Anju Sharma
Yeah, there are multiple ways you can measure customer success, you can look from an operational viewpoint, you can look at how many solutions you’re building out, or how many contacts you have with customers, all of that. But the most important measure for us is really around how customers perceive their interaction with HP. And there are two primary metrics there. One is a pretty standard metric called net, net promoter score. That’s a support base Net Promoter Score. So that’s very important to us. And that’s based on a survey. And another one that we use, particularly across the board is also cset, which is very similar. It’s how customers feel about their experience with their interaction. So we take these metrics very seriously and drive a lot of where we need to focus based on how customers are feeling about their interactions with HP.

Andrea Palten
And how does that get rolled out? So do you talk to your customer service teams monthly about the stats? Or weekly or daily? How often do you guys talk about and look at the metrics?

Anju Sharma
Yeah, you know, this happens at a lot of different levels in the organization. And, you know, the higher up in the organization you go, the broader The view is, so the broad view and the broad look of how we’re doing from a customer experience perspective, that happens pretty much on a monthly basis. I feel like that’s a very rapid pace to look at the entire portfolio and how customers are doing in every market throughout the world, and you know, in every product line around the world. So it’s a really sharp focus on making sure that we are delivering experiences that are making sense for customers. And then operational teams are basically, we have dedicated operational teams who make it their job to review these metrics on a weekly basis, and make sure our programs and plans are aligned with the metrics that we’re trying to achieve. for our customers.

Andrea Palten
I love talking to you, because you are a leader in artificial intelligence, because a lot of times I talk to customer service professionals, but you actually are a product manager of chatbot. So it’s really important for you to answer this, because I’m so curious what you have to say, what do you think is the future of artificial intelligence and customer support?

Anju Sharma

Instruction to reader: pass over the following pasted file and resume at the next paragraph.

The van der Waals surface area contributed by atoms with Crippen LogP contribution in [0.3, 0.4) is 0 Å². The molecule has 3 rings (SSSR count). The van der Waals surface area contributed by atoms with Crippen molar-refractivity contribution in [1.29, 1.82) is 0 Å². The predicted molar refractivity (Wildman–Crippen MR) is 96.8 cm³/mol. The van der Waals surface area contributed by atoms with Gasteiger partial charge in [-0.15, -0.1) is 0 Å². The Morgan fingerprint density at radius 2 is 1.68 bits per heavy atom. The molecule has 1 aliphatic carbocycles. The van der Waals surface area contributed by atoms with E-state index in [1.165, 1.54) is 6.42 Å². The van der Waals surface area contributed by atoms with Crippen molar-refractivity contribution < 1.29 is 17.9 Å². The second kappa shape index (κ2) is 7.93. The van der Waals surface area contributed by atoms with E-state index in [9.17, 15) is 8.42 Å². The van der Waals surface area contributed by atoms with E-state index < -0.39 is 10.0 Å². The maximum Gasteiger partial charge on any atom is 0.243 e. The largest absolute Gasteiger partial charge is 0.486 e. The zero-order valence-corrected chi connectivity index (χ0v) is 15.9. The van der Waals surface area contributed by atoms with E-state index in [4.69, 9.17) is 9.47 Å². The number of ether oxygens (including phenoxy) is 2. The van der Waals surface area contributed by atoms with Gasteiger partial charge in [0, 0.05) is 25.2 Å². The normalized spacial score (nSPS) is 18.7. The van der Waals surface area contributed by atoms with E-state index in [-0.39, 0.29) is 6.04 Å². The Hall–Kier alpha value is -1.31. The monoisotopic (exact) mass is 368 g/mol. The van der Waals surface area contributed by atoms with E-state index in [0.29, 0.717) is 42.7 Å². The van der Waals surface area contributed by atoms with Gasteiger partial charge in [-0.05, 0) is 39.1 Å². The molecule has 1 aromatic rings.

I think we’re just getting started, there are a lot of touch points where AI is going to make a lot of sense, you know, and what’s really fascinating is, as you know, AI has really heated up in the market since about 2012. So in 2012, it started heating up from a technology perspective, it became very powerful, it has been proven as being very effective. And in the last five years, you know, more and more technologies and capabilities that come out in the market. So the bottom line there is, it’s just getting better and better and just getting started. So what we can do with that is it’s popular today using it as a conversational interface, and chatbots, and a conversational interface in other forums as well. For example, you can use it in your communities to respond back to community posts that, you know, the general community is posting on the site. You can also use it for your agents, agents can benefit from a conversational interface a, you know, a chatbot, that keeps up with cases that are coming in and being able to offer recommendations on how to best respond to those questions. So the whole idea of conversational interfaces with chatbots, and whether they’re customer facing or agent facing, that’s something that’s, you know, people understand pretty well and is used pretty broadly today. And I know from my vantage point, it’s a great tool, and it’s, it’s being effective today. But the possibilities go on so much more, you know, further than that, you know, you can use AI and recommendations. So while you’re interacting with a customer, you can recommend, oh, you know, you’re having trouble with this. But have you tried X, Y, or Z because AI can help you predict trends of other customers who’ve had similar issues, then maybe what else might help them in the future? Or maybe what else in terms of solution would help them where they are right now, or if you even want to try to sell things while you’re helping them? You know, customers who are in this situation, benefit, end up buying X, Y, or Z. So AI can help in how you’re responding to the customers even you know, as you’re interacting with them. So that’s one thing. The second thing is, you know, around predictions, you can look at your product data, any kind of big data sets you have in your organization. And you can see, you know, through AI, there’s an incredible amount of analysis with very high accuracy, that will tell you like, Oh, this particular product line seems to be having trouble with, you know, this subsystem, after about seven months, you know, whatever the issue might be. And that would become a prediction for how you might want to deal with that in the future as people buy. So the prediction aspect is really important. And then as AI technologies expand into vision, and, you know, the idea goes on and on, but you can get images and you can, you know, map images to other things. So I think there are a lot of applications in the future. And one big one that I forgot to mention with the chatbots is how there’s a voice based IVR. Right? So if someone’s calling in, it’s not just a text based chat bot, you can have voice responses that are language based, as well. So that’s very important. And then there’s translation. So a lot, a lot of things. So it’s a really exciting time to be in customer service, and, and to see these technologies come to play.